The Difference Between Yoga and Tai Chi

Road to Wellness

The ancient techniques of Yoga and Tai Chi have been practiced in Eastern countries for thousands of years. As they become more and more available around town, you might be interested in joining a group class. But how do you know which is right for you?

Yoga and Tai Chi are mind/body exercises, meaning they encourage deep awareness of internal sensation and an exploration of your entire being. They enhance your ability to identify what your body wants and needs, enable you to identify stress patterns in your life and teach you tools to alter those patterns.

Essentially, Yoga and Tai Chi are the combination of exercise and meditation. You'll be asked to concentrate on your movements and to try to let go of your busy life while in class. If you've attempted to establish a regular meditation practice and found it be extremely difficult, the gentle, flowing movements of Tai Chi or Yoga could help.

Both practices are specifically designed to improve energy flow throughout the body. Life force, or the energy that keeps us alive, moves through us continually.

Both traditions teach us that illness results from impaired energy flow that changes how the life force is moving through the body's energy channels. Fatigue and insomnia tend to respond favorably to either practice.

There are significant differences between the two. Yoga postures are typically held for 20 seconds or longer. Because of the extended holds, the body becomes flexible, though rest periods are needed to recover from the holding patterns. Yoga classes are always different, offering a variety of challenges for the body and mind. If something doesn't work for you, it can be modified or you can simply choose not to do it.

A good Yoga class will offer support to practice at your own pace in a way that's right for you. If you enjoy variety and learning new things, Yoga will offer plenty of opportunities.

Tai Chi always flows from one gentle movement to the next. There's no holding of poses. The same exercise is typically practiced repeatedly, often in a set pattern. Tai Chi for Beginners is appropriate for nearly every physical condition, with minimal modifications that are easily remembered and accomplished as you move. If you like the consistency and stability of knowing what will happen before you come to class, the repetition in Tai Chi can be very soothing.

Tai Chi's continuous, flowing movements are done in a standing position. Most of the gentle movements are centered at the waist, which can be beneficial if it's difficult for you to get up and down from the floor.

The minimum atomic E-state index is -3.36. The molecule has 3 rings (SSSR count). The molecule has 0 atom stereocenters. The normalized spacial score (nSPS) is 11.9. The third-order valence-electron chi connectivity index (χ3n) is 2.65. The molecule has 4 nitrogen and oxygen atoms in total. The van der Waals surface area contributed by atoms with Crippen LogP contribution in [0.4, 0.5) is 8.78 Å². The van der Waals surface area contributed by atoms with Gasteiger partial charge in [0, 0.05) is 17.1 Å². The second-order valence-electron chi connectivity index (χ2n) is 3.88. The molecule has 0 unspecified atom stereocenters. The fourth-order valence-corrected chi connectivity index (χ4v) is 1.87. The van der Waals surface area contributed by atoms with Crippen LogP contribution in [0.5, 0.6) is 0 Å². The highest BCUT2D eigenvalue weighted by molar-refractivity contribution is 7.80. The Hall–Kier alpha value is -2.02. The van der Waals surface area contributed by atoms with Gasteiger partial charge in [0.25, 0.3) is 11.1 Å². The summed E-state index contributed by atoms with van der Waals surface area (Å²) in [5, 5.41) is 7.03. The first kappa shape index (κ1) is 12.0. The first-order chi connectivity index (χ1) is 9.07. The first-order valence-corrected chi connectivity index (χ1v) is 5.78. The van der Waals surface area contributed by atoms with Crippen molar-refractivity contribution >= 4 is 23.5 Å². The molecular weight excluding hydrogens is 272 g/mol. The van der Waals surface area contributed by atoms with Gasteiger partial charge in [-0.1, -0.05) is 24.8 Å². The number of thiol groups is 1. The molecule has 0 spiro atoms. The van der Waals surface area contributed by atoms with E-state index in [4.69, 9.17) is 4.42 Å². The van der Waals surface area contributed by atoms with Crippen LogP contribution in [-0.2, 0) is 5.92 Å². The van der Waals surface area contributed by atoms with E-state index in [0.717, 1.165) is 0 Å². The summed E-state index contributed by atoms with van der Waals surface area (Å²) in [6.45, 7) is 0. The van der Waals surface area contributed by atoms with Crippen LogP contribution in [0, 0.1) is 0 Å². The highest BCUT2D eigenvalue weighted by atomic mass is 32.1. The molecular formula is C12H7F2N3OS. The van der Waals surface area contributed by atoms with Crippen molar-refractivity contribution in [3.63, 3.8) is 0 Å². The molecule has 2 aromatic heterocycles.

A typical Yoga class will include time spent lying on the back and belly, sitting, kneeling and standing. Yoga classes usually include some type of inversion. While you won't be asked to do anything extreme like head standing, you might be asked to lie on your back and put your feet up against the wall. Inversion has valuable physical effects on the body, most importantly balancing the effects of gravity on the organs and glands.

The purpose of many Yoga postures is to make breathing easier, more rhythmic and more consistent. The student learns several different breathing patterns and techniques. Asthma and shortness of breath can be alleviated by Yoga practice.

In Tai Chi, the breath work isn't emphasized. It assumes that the student's lung capacity and quality of breath will develop as a natural part of the practice. Breathing might be cued, but breathing techniques aren't generally taught.

The consistent, appropriate practice of either Yoga or Tai Chi will result in improved health, coordination, balance, strength, flexibility and grace. Over time, your body tone will improve, as will your ability to focus and concentrate. Both practices result in the development of a stable, peaceful center, which makes it easier to weather life's storms and adjust to change without feeling stressed and overwhelmed.



STEPHANIE HERRIN teaches Yoga at the Cincinnati Yoga School and other places around the city; contact her via www.geocities.com/stephyogalite. DIANE UTASKI returns to this column in two weeks; ask her a question by e-mailing [email protected].

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